I opened up my mailbox to find an explosion of color. This is both literally and figuratively speaking. The Blue Brick’s, Shireen X. Nadir just released her book Resin Jewelry (2nd edition). It is now in hard copy or can be instantly downloaded http://thebluebrick.ca/resin-jewelry-the-book/
This luxurious jewelry instructional book is loaded with vibrant photos. I immediately took the book to the fireplace and curled up with my pooch Daisy. This book kept me captivated much the same way best friends connect over a warm cup of tea on a cool fall day. Shireen has many talents and she exhibits those talents in her book through 16 step-by-step projects. In addition to the guided projects, she offers tips on successful bezel creation, how to preserve flowers and foliage, resin mixing and pouring and how to circumvent challenges while working with resin. First and foremost, she is an effective teacher, artist and communicator. Her instructions are clear and concise from start to finish. Each project has an abundance of photos and is written in detailed tutorial form. It is an added bonus that Shireen is a professional photographer and captures action and still shots to demonstrate her lessons. Her book is like ROY G BIV on steroids!! The jewel-tone color photography seems to fly off the pages.
Readers will be captivated by the projects and the work shared in the book. It is written for both the beginner and experienced resin jewelry artist. What really made my heart sing was the thorough instruction on how to use the vacuum extractor to yield beautiful bubble free resin jewelry. She does a superb job with describing and photographing the vacuum’s components and the entire bubble-free resin process from start to finish. She even includes the name and website of the vacuum extractor she uses.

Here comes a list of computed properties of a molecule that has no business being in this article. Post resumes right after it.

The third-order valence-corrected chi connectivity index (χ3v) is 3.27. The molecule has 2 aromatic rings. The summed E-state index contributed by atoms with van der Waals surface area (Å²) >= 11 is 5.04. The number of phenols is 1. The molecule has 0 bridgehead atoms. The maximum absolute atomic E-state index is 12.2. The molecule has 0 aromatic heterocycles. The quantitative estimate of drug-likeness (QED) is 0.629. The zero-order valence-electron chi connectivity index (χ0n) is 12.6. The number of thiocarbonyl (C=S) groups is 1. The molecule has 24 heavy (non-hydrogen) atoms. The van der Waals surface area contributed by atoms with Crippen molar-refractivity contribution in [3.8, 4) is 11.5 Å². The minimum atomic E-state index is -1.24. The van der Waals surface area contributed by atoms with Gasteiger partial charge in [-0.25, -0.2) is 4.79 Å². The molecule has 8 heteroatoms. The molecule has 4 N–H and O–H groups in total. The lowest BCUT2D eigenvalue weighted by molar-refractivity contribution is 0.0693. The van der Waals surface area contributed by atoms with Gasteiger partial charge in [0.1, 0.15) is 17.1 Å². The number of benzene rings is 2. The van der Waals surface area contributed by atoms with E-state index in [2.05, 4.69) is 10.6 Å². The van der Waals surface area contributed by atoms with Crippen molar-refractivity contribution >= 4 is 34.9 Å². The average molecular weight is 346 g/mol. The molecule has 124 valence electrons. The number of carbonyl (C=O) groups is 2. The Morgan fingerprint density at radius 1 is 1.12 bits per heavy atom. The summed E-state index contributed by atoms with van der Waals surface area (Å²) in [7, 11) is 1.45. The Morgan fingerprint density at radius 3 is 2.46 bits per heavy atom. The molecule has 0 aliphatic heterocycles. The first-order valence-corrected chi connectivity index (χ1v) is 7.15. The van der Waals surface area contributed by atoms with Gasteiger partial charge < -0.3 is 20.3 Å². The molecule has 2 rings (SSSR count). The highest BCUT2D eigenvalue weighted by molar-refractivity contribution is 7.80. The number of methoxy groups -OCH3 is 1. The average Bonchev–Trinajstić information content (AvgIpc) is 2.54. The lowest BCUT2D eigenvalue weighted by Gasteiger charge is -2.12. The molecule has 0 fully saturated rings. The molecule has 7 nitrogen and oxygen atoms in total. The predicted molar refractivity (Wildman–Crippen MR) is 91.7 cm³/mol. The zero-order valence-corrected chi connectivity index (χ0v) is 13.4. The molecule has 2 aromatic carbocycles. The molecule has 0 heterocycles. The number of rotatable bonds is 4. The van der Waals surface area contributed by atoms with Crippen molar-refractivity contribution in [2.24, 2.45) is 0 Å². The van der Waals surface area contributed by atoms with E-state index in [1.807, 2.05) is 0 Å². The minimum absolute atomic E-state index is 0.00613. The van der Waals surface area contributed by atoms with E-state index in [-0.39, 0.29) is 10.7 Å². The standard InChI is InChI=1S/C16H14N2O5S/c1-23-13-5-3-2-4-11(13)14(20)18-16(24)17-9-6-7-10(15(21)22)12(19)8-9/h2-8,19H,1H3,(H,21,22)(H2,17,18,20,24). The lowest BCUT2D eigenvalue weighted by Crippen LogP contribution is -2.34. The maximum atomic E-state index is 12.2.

For those that have tried the resin spheres, you may have found that it is nearly impossible to get those air bubbles out of the mold, or trying to figure out the best pour method for achieving that oh so groovy three dimensional foliage sphere. Well, this book is a great resource for that step by step process and I about hit myself in the forehead when I saw the simple tool used to fill the sphere. We aren’t just talking spheres of hearty status flower; we are talking delicate heads of fluffy dandelions encased in a sphere of resin!! When I learned that Shireen was going to be covering making a dandelion sphere I was thrilled, as I haven’t been able to find a good source of instruction for doing this process until now.
Of the many useful tools and tips covered in the book, Resin Jewelry, my favorite is the description of the best types of resins on the market. Shireen has done her research with these resins and shares what she has learned about them to her readers. There were a couple of resin products I had considered trying, but was a little overwhelmed with so many products on the market. Before reading this book, I simply didn’t know which ones to use. Now I do.
This book has changed how I think about resin. It has inspired me to want to make resin spheres, use texture molds and try my hand at cubes. It gives me the information I need to dehydrate my own flat and dimensional foliage in my own home and makes the resin jewelry making process seem less intimidating. I would highly recommend this book to anyone wanting to explore resin jewelry or to augment their current jewelry style, by adding resin components. This book is a work of art.